Sunday, July 19, 2009

Oregonian Unemployment Article Omits Key Facts

Oregonian reporter Richard Read explains Oregon's 3rd highest unemployment rate in the nation as follows:
"Economists cite multiple reasons for Oregon's high unemployment, chiefly the state's concentration on durable-goods manufacturing, which has been hard-hit during the recession. They say the state's rate may well increase further, exceeding 13 percent."

Durable-goods manufacturing? But, U.S. durable goods orders increased sharply in May matching a 1.8% rise in April.
"The Commerce Department said demand for durable goods rose 1.8 percent last month, far better than the 0.6 percent decline that economists expected. It matched the rise in April, with both months posting the best performance since December 2007, when the recession began."

What gives? Why do Oregon unnamed economists have a different story than the U.S. Department of Commerce?

Reporter Read doesn't cite the economists' names and seems to be unaware that the Commerce Department reported a sizable increase in demand for durable goods manufacturing nationally. Maybe Oregon's durable goods production had a significant decline while the national average was increasing. If so, why didn't the economists or the reporter mention that anomaly and give insight on why Oregon is so much different than the rest of the nation?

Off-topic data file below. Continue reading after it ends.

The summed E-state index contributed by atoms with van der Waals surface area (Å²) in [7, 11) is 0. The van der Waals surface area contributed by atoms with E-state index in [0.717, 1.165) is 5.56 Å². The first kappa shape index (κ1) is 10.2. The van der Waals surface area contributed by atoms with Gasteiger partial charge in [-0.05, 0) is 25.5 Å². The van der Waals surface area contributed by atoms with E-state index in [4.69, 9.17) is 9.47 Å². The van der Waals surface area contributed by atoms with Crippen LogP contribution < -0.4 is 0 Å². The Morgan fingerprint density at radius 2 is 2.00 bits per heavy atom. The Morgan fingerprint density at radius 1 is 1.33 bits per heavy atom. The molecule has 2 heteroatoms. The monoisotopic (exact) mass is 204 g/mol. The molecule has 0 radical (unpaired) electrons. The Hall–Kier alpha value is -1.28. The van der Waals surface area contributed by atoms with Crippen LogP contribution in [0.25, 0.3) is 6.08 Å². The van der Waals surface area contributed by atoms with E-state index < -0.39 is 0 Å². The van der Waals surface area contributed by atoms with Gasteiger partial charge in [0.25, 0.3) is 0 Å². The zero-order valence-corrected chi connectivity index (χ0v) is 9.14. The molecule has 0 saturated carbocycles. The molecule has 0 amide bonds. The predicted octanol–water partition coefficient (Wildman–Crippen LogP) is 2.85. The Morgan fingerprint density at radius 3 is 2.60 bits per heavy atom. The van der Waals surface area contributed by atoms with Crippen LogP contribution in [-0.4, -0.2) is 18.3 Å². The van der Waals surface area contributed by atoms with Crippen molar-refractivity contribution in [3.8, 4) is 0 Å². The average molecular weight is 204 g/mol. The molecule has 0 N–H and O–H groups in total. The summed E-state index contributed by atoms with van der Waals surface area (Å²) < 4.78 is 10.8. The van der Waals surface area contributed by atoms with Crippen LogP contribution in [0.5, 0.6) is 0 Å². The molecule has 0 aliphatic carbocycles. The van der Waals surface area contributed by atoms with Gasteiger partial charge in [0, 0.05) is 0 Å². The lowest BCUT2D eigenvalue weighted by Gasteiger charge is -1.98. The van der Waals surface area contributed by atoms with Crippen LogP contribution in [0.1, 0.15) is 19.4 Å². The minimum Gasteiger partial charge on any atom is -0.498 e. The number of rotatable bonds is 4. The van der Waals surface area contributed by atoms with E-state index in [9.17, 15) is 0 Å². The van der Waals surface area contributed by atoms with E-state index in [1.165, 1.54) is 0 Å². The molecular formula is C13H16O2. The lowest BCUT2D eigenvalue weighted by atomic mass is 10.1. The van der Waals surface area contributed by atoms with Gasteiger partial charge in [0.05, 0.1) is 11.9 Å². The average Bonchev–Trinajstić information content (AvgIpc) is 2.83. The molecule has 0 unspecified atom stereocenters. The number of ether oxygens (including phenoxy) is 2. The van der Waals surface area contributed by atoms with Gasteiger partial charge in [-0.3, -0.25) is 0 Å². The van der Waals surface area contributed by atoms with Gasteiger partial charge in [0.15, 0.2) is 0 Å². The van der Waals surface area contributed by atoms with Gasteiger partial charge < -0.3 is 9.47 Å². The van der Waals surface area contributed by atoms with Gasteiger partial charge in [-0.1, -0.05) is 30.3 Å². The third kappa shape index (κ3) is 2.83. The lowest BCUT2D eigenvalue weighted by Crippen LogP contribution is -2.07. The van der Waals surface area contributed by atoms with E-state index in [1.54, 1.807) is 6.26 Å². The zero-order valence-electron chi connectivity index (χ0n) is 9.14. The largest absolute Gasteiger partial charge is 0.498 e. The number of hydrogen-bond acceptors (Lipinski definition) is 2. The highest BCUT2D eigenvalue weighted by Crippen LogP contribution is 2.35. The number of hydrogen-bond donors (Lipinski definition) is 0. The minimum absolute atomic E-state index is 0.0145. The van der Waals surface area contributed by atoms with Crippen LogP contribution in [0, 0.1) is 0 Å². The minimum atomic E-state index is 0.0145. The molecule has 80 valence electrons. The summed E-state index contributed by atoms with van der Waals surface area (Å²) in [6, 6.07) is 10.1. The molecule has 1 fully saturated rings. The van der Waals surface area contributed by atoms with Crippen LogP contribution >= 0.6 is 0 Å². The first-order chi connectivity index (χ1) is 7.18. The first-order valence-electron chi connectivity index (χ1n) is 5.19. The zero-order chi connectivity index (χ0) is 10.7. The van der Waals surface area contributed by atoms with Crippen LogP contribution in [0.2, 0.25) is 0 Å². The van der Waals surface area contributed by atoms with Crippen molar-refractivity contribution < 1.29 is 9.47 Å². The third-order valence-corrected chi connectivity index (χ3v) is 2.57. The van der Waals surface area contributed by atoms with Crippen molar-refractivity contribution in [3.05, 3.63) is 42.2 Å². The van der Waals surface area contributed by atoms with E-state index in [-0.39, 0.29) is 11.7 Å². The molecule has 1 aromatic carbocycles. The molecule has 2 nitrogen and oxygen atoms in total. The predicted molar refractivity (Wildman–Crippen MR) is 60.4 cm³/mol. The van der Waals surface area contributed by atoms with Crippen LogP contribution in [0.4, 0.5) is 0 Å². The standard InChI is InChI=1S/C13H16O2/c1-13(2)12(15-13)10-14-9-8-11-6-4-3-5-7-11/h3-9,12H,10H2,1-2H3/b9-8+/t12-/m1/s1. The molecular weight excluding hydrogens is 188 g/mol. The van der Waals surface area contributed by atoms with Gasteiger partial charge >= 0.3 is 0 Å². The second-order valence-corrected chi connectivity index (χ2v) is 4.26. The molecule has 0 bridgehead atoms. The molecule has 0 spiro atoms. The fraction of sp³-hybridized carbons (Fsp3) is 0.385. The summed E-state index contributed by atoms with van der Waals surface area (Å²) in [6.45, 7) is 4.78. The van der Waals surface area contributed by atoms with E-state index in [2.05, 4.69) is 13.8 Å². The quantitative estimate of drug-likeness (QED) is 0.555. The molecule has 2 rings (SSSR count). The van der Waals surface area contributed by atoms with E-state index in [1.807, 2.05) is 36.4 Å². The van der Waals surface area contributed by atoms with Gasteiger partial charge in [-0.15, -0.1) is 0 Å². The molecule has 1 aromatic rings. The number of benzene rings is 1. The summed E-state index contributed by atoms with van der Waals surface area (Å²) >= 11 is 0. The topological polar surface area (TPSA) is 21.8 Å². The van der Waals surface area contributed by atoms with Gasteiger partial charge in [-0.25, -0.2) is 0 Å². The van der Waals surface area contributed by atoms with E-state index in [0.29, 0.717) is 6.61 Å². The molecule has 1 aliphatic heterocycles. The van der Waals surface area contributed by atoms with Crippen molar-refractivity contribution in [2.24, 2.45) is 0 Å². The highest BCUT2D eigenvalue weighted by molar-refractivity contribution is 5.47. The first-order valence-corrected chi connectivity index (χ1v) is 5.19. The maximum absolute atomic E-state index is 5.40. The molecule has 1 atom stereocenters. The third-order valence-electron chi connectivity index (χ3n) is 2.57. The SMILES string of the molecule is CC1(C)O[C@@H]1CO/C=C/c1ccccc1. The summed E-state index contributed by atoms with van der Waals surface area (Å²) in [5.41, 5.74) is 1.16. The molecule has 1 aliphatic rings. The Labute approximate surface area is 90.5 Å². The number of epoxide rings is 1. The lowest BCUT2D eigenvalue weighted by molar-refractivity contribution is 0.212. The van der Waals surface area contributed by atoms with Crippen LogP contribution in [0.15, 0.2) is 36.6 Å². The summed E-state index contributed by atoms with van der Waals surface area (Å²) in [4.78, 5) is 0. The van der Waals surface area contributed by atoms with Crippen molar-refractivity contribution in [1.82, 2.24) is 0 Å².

Going to the Oregon Employment Department site one finds that durable goods manufacturing did lose 400 jobs in June, but was not Oregon's biggest job loser by a long shot.

1. Wholesale trade lost a whopping 1,100 jobs in June--almost three times as many as durable goods manufacturing.
2. Professional and technical services lost 700 jobs in June--almost twice that of durable goods manufacturing.
3. Financial activities lost 600 jobs in June--one and a half times durable goods manufacturing.
4. Trade, transportation, and utilities lost 500 jobs in June--one a quarter times durable goods manufacturing.

Sigh. What does it say when you can do a better job on the story yourself with just a few minutes of work (go to Bureau of Labor Statistics report, go to Oregon Employment Department report, do an internet search on durable goods manufacturing)?

One thing independent research doesn't do is bolster confidence that reading an article from a major US newspaper like the Oregonian gives real insight or that professional reporters do much questioning of the accuracy of unnamed sources.

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